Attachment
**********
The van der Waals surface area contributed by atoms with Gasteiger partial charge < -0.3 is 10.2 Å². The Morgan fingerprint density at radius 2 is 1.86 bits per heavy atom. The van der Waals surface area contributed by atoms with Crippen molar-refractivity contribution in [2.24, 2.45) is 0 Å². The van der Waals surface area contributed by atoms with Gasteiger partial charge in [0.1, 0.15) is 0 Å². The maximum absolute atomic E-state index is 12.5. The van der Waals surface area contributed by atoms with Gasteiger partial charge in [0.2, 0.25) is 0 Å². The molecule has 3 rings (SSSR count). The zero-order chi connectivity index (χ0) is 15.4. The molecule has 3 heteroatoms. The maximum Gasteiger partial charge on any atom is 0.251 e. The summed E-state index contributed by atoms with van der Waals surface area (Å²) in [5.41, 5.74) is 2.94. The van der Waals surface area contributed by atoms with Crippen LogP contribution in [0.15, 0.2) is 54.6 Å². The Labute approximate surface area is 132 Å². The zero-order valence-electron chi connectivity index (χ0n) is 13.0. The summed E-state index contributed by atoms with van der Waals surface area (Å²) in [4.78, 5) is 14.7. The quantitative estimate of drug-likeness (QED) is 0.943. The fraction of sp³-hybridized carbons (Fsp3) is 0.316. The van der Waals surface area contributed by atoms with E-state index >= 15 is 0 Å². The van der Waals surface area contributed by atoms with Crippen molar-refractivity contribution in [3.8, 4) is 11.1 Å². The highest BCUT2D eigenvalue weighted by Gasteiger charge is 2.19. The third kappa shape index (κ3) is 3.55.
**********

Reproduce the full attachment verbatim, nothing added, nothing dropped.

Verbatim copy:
The van der Waals surface area contributed by atoms with Gasteiger partial charge < -0.3 is 10.2 Å². The Morgan fingerprint density at radius 2 is 1.86 bits per heavy atom. The van der Waals surface area contributed by atoms with Crippen molar-refractivity contribution in [2.24, 2.45) is 0 Å². The van der Waals surface area contributed by atoms with Gasteiger partial charge in [0.1, 0.15) is 0 Å². The maximum absolute atomic E-state index is 12.5. The van der Waals surface area contributed by atoms with Gasteiger partial charge in [0.2, 0.25) is 0 Å². The molecule has 3 rings (SSSR count). The zero-order chi connectivity index (χ0) is 15.4. The molecule has 3 heteroatoms. The maximum Gasteiger partial charge on any atom is 0.251 e. The summed E-state index contributed by atoms with van der Waals surface area (Å²) in [5.41, 5.74) is 2.94. The van der Waals surface area contributed by atoms with Crippen LogP contribution in [0.15, 0.2) is 54.6 Å². The Labute approximate surface area is 132 Å². The zero-order valence-electron chi connectivity index (χ0n) is 13.0. The summed E-state index contributed by atoms with van der Waals surface area (Å²) in [4.78, 5) is 14.7. The quantitative estimate of drug-likeness (QED) is 0.943. The fraction of sp³-hybridized carbons (Fsp3) is 0.316. The van der Waals surface area contributed by atoms with E-state index >= 15 is 0 Å². The van der Waals surface area contributed by atoms with Crippen molar-refractivity contribution in [3.8, 4) is 11.1 Å². The highest BCUT2D eigenvalue weighted by Gasteiger charge is 2.19. The third kappa shape index (κ3) is 3.55.